Management Lessons for Communicating in the Crisis

Meghna Bagchi

April 24, 2020

The COVID-19 (Coronavirus) pandemic has affected businesses worldwide, spreading not only the disease but also uncertainty and apprehension in its wake. It has thwarted routine course of operations and forced companies to reimagine their business models to remain functional. The world economy is disrupted and heading towards a deep recession. Such a scenario is unprecedented and forces one to think about how fickle and volatile the business ecosystem can be.

So how do we manage when the most unexpected happens? The best way to handle any crisis is to learn lessons from the crisis and move forward. There are numerous management lessons that we can learn from this pandemic, and the most important one is the significance of ‘Communication.’ Following are seven management lessons for communicating in the crisis that business leaders can derive from this unforeseen predicament:

1. Silence is Not Always Golden

The first thing to be done when dealing with a crisis is to communicate. Studies have shown that seeing the leader’s face in the time of need instils hope and alleviates fear in people. Being absent at such a crucial time spells disaster for your firm. Share with your stakeholders the steps that the company is taking to ensure their safety, and how they can contribute in return. Set up a team to arrange webinars, or send out letters, and make sure to keep in touch.

2. Stop Procrastinating

The biggest communication mistake you could be making is to wait until you have all the answers. We should not wait for any right time; instead, the best way is to choose transparency in the time of crisis. Instead of attempting to conceal the bad news, reassure your key constituencies that you are working on a solution and not leaving them hanging. On social media, respond to queries at the earliest. A single errant comment could be damaging to your brand reputation if not dealt with properly.

3. Ask the Right Questions

Every firm must have a professional crisis management plan in place. However, for crises that creep up on you as unexpectedly as the COVID-19 pandemic, no one can be fully prepared. Such an event presents specific management lessons. One is to always prepare for the worst, even when you’re flourishing. Another is to ask important questions like, “Do I have stable cash reserves?” or “How do I ensure the safety of my people in a time of crisis?”

4. Do Not “Over-promise” and “Under-deliver.”

Another blunder that you could make is to over assure people. Review your deliverables to see how feasible is the current scenario, and be upfront about the same. Avoid committing more than your team can accomplish and be open to renegotiation on deals, to avoid damaging your reputation.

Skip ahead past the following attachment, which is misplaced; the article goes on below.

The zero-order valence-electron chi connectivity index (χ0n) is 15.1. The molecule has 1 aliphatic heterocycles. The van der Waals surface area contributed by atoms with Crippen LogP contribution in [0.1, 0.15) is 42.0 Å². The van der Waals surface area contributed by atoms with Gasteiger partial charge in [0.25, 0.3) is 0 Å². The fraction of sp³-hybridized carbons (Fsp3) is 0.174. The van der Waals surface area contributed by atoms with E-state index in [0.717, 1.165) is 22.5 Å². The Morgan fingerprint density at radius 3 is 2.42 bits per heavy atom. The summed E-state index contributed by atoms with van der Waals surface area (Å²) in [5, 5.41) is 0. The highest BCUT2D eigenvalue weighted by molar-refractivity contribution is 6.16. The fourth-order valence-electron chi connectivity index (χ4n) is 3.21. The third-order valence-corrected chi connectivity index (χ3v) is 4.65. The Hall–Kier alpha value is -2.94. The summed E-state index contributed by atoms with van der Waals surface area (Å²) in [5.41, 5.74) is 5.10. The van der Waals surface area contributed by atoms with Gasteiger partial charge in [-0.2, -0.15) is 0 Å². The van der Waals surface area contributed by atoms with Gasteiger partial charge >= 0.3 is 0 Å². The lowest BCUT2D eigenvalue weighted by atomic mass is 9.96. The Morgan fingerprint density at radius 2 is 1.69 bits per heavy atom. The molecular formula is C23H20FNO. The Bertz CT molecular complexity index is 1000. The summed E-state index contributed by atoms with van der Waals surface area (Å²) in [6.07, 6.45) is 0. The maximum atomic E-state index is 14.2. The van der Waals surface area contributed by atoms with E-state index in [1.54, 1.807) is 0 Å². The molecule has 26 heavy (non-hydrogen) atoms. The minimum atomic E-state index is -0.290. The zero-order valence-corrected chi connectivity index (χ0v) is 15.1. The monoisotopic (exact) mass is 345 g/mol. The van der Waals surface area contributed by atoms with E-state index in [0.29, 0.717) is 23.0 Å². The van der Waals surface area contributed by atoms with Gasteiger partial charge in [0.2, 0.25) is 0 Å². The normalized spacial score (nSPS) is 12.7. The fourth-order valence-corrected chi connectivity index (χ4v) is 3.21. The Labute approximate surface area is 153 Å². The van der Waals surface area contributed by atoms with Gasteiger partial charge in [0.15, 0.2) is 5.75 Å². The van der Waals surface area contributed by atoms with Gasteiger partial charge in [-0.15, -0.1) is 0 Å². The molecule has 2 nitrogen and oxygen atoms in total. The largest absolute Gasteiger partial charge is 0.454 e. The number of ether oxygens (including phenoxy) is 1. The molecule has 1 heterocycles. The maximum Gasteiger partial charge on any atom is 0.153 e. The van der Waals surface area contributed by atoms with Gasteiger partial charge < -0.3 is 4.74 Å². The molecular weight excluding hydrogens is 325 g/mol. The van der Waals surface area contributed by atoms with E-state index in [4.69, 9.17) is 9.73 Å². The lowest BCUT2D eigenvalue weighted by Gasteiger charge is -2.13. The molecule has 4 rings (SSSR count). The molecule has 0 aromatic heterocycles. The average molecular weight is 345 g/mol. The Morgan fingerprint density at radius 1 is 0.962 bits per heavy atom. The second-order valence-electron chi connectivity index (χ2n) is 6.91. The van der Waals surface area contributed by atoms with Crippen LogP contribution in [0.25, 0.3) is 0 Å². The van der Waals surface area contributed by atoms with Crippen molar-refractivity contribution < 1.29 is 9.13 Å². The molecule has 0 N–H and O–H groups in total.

5. Let the Data Speak for Itself

Work on strengthening your financials and reclaiming lost market share. The Coronavirus pandemic has brutally hit almost all sectors of the economy. Since numbers would be more effective than words in regaining your shareholders’ trust, make sure your team is on top of it. Utilize your crisis management plan to the fullest, and also take lessons from crisis to update it.

6. Be Agile

Supply Chain Agility is the need of the hour. Gone are the days when we had the luxury to be set in our ways. Communicate regularly with your suppliers to keep your business up and running, but do remember to put safety first. Be ready to identify broken links in your supply chain, and work to restore them by considering alternative arrangements quickly. It is good to evaluate your value chain to understand where you need to be agile.

7. Do Your Bit

In addition to saving your business from the crisis, now is the time to be empathetic and show genuine loyalty. Put yourself in the shoes of those dependent on you and put employee well-being above all else. Further, extend your philanthropic arm to uplift the underserved parts of the society by donating in cash and kind, and rolling out authentic information. In doing so, you will send out a strong message to the communities saying that they can count on you.

Communication is the most important tool that governments and companies can wield to curb uncertainty. However, to avoid sending out a wrong message, make sure to look at communication from the receiver’s perspective. Non-verbal cues are just as important, as taught in an MBA Graduate Program. In the case of studies, the most successful companies often lead by example. So be there for your people and society and beat the crisis

About the Author:


Meghna is a management student at IIM Udaipur and a student representative in the institute’s Media & Industry Interaction Cell. With prior experience of two years in the IT industry and a lifetime in literature, she loves to write both codes and blogs. An adventure seeker at heart, she enjoys psychological thrillers and feels at home on a beach and a boardroom alike. You can connect with her on LinkedIn